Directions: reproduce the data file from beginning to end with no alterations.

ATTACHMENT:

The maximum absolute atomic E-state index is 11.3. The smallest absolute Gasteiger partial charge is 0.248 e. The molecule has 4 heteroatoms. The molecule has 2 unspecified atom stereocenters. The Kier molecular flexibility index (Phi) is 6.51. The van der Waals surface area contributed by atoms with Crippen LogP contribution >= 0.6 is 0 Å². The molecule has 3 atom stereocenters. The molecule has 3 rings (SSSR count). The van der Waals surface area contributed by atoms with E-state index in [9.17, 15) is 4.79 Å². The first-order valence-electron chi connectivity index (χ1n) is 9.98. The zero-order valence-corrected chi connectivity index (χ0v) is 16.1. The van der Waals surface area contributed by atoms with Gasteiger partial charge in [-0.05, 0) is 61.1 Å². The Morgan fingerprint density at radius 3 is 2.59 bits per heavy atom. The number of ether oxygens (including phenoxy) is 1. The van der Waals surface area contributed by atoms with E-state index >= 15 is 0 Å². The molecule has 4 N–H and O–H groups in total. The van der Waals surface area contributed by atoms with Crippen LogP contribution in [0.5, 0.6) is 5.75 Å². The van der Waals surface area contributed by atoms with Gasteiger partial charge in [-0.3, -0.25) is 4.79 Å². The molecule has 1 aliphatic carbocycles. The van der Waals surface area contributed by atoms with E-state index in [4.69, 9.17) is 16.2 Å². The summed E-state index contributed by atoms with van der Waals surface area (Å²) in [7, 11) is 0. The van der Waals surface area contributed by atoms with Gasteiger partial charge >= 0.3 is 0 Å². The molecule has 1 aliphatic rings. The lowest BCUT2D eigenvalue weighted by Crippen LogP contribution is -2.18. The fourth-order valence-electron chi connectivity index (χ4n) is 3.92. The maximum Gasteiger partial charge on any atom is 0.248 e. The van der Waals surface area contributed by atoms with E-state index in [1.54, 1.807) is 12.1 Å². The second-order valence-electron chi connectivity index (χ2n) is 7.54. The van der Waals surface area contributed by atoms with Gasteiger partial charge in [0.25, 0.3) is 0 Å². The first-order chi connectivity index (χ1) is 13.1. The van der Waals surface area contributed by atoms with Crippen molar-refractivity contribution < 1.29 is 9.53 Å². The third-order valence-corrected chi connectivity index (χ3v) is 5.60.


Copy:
The maximum absolute atomic E-state index is 11.3. The smallest absolute Gasteiger partial charge is 0.248 e. The molecule has 4 heteroatoms. The molecule has 2 unspecified atom stereocenters. The Kier molecular flexibility index (Phi) is 6.51. The van der Waals surface area contributed by atoms with Crippen LogP contribution >= 0.6 is 0 Å². The molecule has 3 atom stereocenters. The molecule has 3 rings (SSSR count). The van der Waals surface area contributed by atoms with E-state index in [9.17, 15) is 4.79 Å². The first-order valence-electron chi connectivity index (χ1n) is 9.98. The zero-order valence-corrected chi connectivity index (χ0v) is 16.1. The van der Waals surface area contributed by atoms with Gasteiger partial charge in [-0.05, 0) is 61.1 Å². The Morgan fingerprint density at radius 3 is 2.59 bits per heavy atom. The number of ether oxygens (including phenoxy) is 1. The van der Waals surface area contributed by atoms with E-state index >= 15 is 0 Å². The molecule has 4 N–H and O–H groups in total. The van der Waals surface area contributed by atoms with Crippen LogP contribution in [0.5, 0.6) is 5.75 Å². The van der Waals surface area contributed by atoms with Gasteiger partial charge in [-0.3, -0.25) is 4.79 Å². The molecule has 1 aliphatic carbocycles. The van der Waals surface area contributed by atoms with E-state index in [4.69, 9.17) is 16.2 Å². The summed E-state index contributed by atoms with van der Waals surface area (Å²) in [7, 11) is 0. The van der Waals surface area contributed by atoms with Gasteiger partial charge >= 0.3 is 0 Å². The molecule has 1 aliphatic rings. The lowest BCUT2D eigenvalue weighted by Crippen LogP contribution is -2.18. The fourth-order valence-electron chi connectivity index (χ4n) is 3.92. The maximum Gasteiger partial charge on any atom is 0.248 e. The van der Waals surface area contributed by atoms with E-state index in [1.54, 1.807) is 12.1 Å². The second-order valence-electron chi connectivity index (χ2n) is 7.54. The van der Waals surface area contributed by atoms with Gasteiger partial charge in [0.25, 0.3) is 0 Å². The first-order chi connectivity index (χ1) is 13.1. The van der Waals surface area contributed by atoms with Crippen molar-refractivity contribution < 1.29 is 9.53 Å². The third-order valence-corrected chi connectivity index (χ3v) is 5.60.